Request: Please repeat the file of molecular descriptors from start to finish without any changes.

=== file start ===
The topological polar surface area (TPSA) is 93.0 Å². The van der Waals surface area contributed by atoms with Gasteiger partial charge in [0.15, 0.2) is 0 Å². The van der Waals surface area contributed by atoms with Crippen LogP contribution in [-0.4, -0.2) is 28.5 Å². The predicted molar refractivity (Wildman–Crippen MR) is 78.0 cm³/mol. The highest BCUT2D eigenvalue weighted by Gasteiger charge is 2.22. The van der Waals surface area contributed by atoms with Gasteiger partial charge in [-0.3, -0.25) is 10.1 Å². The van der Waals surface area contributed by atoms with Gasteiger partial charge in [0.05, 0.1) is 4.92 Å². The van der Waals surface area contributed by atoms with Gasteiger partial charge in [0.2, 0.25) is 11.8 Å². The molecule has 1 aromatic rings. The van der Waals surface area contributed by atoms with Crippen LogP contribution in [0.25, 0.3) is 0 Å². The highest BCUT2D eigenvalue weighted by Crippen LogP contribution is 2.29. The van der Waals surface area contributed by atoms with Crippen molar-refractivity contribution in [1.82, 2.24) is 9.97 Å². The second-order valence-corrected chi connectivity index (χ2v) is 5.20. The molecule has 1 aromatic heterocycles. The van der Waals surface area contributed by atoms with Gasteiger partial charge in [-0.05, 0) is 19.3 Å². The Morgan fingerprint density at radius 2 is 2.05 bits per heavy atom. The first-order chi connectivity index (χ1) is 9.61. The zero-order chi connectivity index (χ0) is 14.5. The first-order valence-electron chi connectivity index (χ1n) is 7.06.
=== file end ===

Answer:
The topological polar surface area (TPSA) is 93.0 Å². The van der Waals surface area contributed by atoms with Gasteiger partial charge in [0.15, 0.2) is 0 Å². The van der Waals surface area contributed by atoms with Crippen LogP contribution in [-0.4, -0.2) is 28.5 Å². The predicted molar refractivity (Wildman–Crippen MR) is 78.0 cm³/mol. The highest BCUT2D eigenvalue weighted by Gasteiger charge is 2.22. The van der Waals surface area contributed by atoms with Gasteiger partial charge in [-0.3, -0.25) is 10.1 Å². The van der Waals surface area contributed by atoms with Gasteiger partial charge in [0.05, 0.1) is 4.92 Å². The van der Waals surface area contributed by atoms with Gasteiger partial charge in [0.2, 0.25) is 11.8 Å². The molecule has 1 aromatic rings. The van der Waals surface area contributed by atoms with Crippen LogP contribution in [0.25, 0.3) is 0 Å². The highest BCUT2D eigenvalue weighted by Crippen LogP contribution is 2.29. The van der Waals surface area contributed by atoms with Crippen molar-refractivity contribution in [1.82, 2.24) is 9.97 Å². The second-order valence-corrected chi connectivity index (χ2v) is 5.20. The molecule has 1 aromatic heterocycles. The van der Waals surface area contributed by atoms with Gasteiger partial charge in [-0.05, 0) is 19.3 Å². The Morgan fingerprint density at radius 2 is 2.05 bits per heavy atom. The first-order chi connectivity index (χ1) is 9.61. The zero-order chi connectivity index (χ0) is 14.5. The first-order valence-electron chi connectivity index (χ1n) is 7.06.